Contemporary scenography, no longer confined to theatre stages, is now being used to interrogate and transform urban space. The ‘place-orientating methods of scenography shape other social and art practices’ (Hann 2019: 5) and it ‘provides a critical tool to reflect, confront and realign worldviews’ (Hannah and Harslof, 2008:19). As a device, scenography offers an approach to ‘intervening, defamiliarizing and re-orienting experiences of hegemonic spatial politics on an urban scale’ (Janssen 2019:208).
But it not only through spectacular, artist-led interventions that scenography can operate to effect transformations and re-orientations. Quotidian environments can also be experienced as or through the lens of scenography and foreground the spatial and sensory effects of urban spaces on individuals. Now, following prolonged periods of lockdown, the need to understand the diversity of urban experience and the ways in which people feel themselves to belong (or not) in the city seem more urgent than ever. This presentation considers how the affective, creative and imaginative dimensions of experience that scenography deals with might provide new ways of thinking about urban experience and ‘the complex materialities of the urban’ (McCormack and Latham 2004).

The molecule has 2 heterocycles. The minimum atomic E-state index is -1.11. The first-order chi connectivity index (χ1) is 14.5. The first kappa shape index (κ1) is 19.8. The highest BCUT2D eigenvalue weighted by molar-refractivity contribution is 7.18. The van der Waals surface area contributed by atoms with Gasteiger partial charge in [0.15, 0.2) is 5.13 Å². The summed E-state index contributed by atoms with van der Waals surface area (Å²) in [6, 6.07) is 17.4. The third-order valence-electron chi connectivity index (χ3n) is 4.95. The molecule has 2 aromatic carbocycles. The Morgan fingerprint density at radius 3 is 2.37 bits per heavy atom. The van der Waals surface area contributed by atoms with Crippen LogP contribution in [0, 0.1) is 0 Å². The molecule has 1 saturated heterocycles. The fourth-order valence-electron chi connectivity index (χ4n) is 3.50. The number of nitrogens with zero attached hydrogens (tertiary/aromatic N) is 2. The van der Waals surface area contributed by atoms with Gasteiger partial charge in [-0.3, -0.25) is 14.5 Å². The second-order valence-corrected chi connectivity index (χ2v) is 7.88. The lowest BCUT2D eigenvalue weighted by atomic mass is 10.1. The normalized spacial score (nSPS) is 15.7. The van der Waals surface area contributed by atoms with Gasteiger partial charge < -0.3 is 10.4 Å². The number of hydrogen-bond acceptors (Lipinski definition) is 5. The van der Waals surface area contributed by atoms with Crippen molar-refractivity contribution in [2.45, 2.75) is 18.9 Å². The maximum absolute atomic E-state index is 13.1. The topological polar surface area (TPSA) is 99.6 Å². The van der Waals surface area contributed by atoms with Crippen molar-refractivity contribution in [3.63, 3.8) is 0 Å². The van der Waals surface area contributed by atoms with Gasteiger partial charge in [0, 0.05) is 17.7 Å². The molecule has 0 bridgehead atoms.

Joslin McKinney is Associate Professor in Scenography and Programme Leader for the MA in Performance Design at the University of Leeds, UK. She is the lead author of the Cambridge Introduction to Scenography (CUP 2009) and co-editor of Scenography Expanded: an Introduction to Contemporary Performance Design (Bloomsbury 2017). She has published articles and chapters on scenographic research methods, scenographic spectacle and embodied spectatorship, phenomenology, kinaesthetic empathy and material agency. She is co-editor of the Performance + Design book series for Bloomsbury that reflects the recent growth of scenographic practices and the expansion from theatre/stage design to a wider notion of scenography as a spatial practice. Her current research is concerned with using scenography to understand the experience of urban space.